WHILST I realise that tennis is obviously his life, I venture to suggest it may help if Sir Andy Muray counted his many blessings, and his numerous past successes.
The fact is that his condition is not a terminal illness. He has a lovely wife, children, also a wider supportive family, and that he can at the very least walk, unlike many of our recently returned war heroes who were robbed of their legs and accepted their fate like men.
My letter is prompted by the fact that so much of the news, especially on TV, has constantly been dominated by Andy Murray’s problems, when, to me, so many more relevant items of news should be given air time.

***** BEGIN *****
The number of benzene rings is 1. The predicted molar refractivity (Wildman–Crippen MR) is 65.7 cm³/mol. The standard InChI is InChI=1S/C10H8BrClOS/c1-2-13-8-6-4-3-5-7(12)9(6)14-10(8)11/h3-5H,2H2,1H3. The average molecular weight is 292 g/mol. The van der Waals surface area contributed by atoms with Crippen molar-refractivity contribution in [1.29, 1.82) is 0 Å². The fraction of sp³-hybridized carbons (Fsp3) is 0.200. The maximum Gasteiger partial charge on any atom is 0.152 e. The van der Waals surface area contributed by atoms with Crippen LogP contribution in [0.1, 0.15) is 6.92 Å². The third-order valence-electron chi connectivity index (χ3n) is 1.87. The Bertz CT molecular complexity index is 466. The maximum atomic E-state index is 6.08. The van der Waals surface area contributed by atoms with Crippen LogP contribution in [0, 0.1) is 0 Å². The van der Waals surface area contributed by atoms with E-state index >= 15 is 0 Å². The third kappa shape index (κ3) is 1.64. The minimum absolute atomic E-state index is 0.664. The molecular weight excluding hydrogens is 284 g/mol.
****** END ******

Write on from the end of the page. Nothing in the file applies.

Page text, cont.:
I can’t help my mind going back to how, when I was only 29, my first husband tragically died, leaving me with a three-year-old boy and baby girl of eight months with all the problems which ensued, but thankfully my faith saw me through.
From: Ray Marshall, Holmdene Drive, Mirfield.
I COULDN’T agree more with Susan Dennis (The Yorkshire Post, January 15) on Andy Murray. What an emotional performance, I can’t see Novak Djokovic, Rafael Nadal or Roger Federer giving such a performance when their time comes.